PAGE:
Jail for man who cheated $108k in scams , Latest Singapore News - The New Paper

Jail for man who cheated $108k in scams

A conman cheated six victims of more than $108,000 in total in different scams in 2022 and 2023, and misappropriated another $22,400 from his employer in 2019.

David Chua, 36, who pleaded guilty to two cheating charges and one count of criminal breach of trust, was sentenced to a year and nine months in jail on June 14.

He is expected to start serving his sentence on July 19 and was offered bail of $15,000.

Some time on or before Aug 13, 2022, Chua hatched a plan to cheat others and advertised the sale of tickets to an e-gaming tournament on online marketplace Carousell.

Five victims transferred nearly $21,000 to him in total on at least six occasions between Aug 13 and Oct 23, 2022, but he did not send them their tickets.

He has since made restitution totalling $2,700 to three of the victims.

Deputy Public Prosecutor Ryan Lim said that the sixth victim of cheating got to know Chua through the same Carousell advertisement.

The DPP told the court that Chua then cheated the man, adding: “The accused had offered the victim various purported investment opportunities, including in currency trading, and the victim made... transfers to take advantage of those opportunities. The transfers were all made to bank accounts in the accused’s name.”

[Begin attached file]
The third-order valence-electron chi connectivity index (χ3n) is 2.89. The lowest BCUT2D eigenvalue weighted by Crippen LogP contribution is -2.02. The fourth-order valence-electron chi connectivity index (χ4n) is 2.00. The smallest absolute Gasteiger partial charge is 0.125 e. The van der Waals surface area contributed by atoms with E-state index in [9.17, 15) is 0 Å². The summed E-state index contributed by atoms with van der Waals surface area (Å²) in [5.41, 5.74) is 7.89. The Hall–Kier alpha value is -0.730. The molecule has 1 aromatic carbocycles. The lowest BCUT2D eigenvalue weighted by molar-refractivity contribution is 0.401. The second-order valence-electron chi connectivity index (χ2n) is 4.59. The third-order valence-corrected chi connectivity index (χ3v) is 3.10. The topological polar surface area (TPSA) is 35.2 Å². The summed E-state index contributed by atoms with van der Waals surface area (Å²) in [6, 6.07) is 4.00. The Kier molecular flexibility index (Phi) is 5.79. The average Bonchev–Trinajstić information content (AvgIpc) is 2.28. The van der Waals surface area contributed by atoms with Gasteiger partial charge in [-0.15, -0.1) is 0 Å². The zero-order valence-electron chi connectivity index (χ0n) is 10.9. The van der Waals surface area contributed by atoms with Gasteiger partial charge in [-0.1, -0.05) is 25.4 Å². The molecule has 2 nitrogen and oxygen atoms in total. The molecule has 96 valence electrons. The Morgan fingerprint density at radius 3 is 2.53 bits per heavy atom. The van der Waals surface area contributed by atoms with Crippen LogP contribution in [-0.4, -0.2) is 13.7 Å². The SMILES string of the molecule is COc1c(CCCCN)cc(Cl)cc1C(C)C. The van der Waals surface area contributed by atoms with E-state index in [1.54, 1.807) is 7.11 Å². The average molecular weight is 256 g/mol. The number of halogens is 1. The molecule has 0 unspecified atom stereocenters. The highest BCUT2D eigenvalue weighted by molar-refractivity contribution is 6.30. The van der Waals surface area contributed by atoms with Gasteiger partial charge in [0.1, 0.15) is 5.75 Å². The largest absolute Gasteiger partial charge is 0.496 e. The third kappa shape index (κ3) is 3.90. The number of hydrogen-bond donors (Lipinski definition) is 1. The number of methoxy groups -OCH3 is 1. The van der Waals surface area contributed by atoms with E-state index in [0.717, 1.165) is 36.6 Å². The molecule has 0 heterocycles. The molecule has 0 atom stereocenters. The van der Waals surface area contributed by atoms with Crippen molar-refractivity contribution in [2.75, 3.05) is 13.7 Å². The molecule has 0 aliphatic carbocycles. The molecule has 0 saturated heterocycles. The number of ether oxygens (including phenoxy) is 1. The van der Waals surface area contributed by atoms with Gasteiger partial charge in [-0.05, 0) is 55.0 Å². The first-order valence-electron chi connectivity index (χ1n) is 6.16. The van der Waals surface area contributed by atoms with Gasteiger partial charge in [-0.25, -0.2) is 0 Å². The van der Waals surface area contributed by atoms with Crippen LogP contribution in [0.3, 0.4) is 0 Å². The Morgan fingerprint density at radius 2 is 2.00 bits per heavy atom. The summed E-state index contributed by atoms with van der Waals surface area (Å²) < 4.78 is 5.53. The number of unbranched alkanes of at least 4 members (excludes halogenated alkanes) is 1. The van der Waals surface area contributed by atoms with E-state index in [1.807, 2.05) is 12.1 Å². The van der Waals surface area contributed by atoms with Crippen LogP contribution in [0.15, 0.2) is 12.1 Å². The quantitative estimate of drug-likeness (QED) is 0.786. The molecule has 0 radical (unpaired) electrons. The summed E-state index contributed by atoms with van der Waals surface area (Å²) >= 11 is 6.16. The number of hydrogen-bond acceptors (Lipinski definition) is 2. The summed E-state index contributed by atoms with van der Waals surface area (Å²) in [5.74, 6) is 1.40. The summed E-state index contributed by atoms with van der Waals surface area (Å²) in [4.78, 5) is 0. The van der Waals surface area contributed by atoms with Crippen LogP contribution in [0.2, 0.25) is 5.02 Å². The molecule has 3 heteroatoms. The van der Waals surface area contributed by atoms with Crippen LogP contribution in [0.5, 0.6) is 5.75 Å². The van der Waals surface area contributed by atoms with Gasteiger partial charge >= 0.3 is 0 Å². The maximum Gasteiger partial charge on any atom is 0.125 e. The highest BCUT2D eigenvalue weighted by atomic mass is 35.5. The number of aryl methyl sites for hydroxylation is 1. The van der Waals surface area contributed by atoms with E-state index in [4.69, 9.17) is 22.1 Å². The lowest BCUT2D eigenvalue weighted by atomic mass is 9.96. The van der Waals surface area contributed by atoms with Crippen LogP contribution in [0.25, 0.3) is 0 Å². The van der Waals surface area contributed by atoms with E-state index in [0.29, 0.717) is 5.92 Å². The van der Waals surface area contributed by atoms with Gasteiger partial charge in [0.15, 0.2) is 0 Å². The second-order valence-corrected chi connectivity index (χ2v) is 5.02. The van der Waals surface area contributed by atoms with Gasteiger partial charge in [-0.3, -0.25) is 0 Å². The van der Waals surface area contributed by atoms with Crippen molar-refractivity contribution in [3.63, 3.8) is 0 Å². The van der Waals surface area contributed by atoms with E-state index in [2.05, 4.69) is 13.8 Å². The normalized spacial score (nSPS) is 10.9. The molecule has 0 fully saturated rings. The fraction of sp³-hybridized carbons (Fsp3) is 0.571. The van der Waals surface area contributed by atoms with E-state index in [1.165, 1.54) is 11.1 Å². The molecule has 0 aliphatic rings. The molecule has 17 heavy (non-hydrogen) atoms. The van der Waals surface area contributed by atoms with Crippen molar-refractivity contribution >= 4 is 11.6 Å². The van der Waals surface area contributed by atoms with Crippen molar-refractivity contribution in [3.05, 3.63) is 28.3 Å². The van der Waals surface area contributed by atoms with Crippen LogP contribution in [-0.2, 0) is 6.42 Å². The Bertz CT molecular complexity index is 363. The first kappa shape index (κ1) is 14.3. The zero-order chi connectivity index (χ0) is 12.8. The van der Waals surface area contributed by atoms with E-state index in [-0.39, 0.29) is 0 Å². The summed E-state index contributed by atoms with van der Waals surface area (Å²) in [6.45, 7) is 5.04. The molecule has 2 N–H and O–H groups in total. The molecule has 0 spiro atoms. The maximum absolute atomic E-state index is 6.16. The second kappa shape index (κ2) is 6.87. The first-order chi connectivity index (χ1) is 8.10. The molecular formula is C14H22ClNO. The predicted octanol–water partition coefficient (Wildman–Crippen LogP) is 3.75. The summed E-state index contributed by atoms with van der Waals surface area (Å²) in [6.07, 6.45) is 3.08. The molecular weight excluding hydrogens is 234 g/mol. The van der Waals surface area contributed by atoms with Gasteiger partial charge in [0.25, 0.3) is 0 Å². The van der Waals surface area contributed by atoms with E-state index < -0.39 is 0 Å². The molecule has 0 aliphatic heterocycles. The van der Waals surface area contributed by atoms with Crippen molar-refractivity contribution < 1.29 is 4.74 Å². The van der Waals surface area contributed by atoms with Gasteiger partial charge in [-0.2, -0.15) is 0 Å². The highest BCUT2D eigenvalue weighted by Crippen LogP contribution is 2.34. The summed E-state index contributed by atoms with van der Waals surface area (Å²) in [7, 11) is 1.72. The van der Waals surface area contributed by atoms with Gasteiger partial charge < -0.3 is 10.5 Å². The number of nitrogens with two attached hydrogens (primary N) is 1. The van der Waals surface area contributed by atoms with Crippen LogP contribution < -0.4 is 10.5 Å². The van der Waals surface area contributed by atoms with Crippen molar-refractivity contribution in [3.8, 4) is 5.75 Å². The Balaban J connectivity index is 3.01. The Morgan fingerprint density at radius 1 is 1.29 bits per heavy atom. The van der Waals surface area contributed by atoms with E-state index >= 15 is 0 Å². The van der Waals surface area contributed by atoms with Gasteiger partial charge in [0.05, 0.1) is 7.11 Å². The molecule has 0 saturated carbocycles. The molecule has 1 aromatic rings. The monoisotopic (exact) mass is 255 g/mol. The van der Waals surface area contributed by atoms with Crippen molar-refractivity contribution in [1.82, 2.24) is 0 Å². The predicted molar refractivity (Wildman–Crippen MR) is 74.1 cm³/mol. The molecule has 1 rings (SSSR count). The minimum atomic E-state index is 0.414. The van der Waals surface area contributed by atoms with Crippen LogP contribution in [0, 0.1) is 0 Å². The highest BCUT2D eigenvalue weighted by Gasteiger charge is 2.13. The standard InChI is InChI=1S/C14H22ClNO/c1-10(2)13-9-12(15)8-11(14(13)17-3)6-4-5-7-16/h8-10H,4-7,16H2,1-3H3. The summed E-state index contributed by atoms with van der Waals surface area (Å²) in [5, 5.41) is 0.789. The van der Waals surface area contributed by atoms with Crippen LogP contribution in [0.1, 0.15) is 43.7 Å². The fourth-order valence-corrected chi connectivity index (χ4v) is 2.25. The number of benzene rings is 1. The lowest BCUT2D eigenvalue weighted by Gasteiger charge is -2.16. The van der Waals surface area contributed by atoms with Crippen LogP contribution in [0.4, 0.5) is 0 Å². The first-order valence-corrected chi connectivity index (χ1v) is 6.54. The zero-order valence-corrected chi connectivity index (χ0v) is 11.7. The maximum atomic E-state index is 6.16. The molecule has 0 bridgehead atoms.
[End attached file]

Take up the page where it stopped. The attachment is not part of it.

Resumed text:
Chua then told the victim that the so-called trading account used for one of the latter’s “investments” had been frozen.

He instructed the man to contact his friend “Khun Nai”, claiming he was a broker who could purportedly arrange for the withdrawal of the victim’s investment monies. 

Posing as Khun Nai, Chua later instructed the unsuspecting victim to transfer sums of money on 25 occasions between Dec 17, 2022, and Jan 31, 2023. The transfers were made to either Chua’s bank account, or to those used by gambling websites to top up Chua’s gambling accounts.

DPP Lim said: “The accused lied that the transfers were necessary to enable the victim to withdraw his investment monies, or to pay fees, or to settle other issues relating to the investment. Believing this, the victim made the transfers accordingly.”

In total, Chua duped the sixth victim into transferring more than $87,600. Chua has made no restitution to him.

Separately, the court heard that Chua had also worked as a consultant at a travel agency.

Between September and October 2019, he asked six of its customers to pay for their tour packages through methods such as cash transfers to his personal bank accounts.

These customers paid a total of $22,400 to Chua, who made off with the money. He then used the amount to pay off his gambling debts.

One of the customers later contacted the travel agency, stating that he did not receive some items, including an itinerary.

The agency conducted an internal investigation and Chua’s employment was terminated on Oct 31, 2019. One of its representatives alerted the police the next day. Chua has made no restitution to his former employer.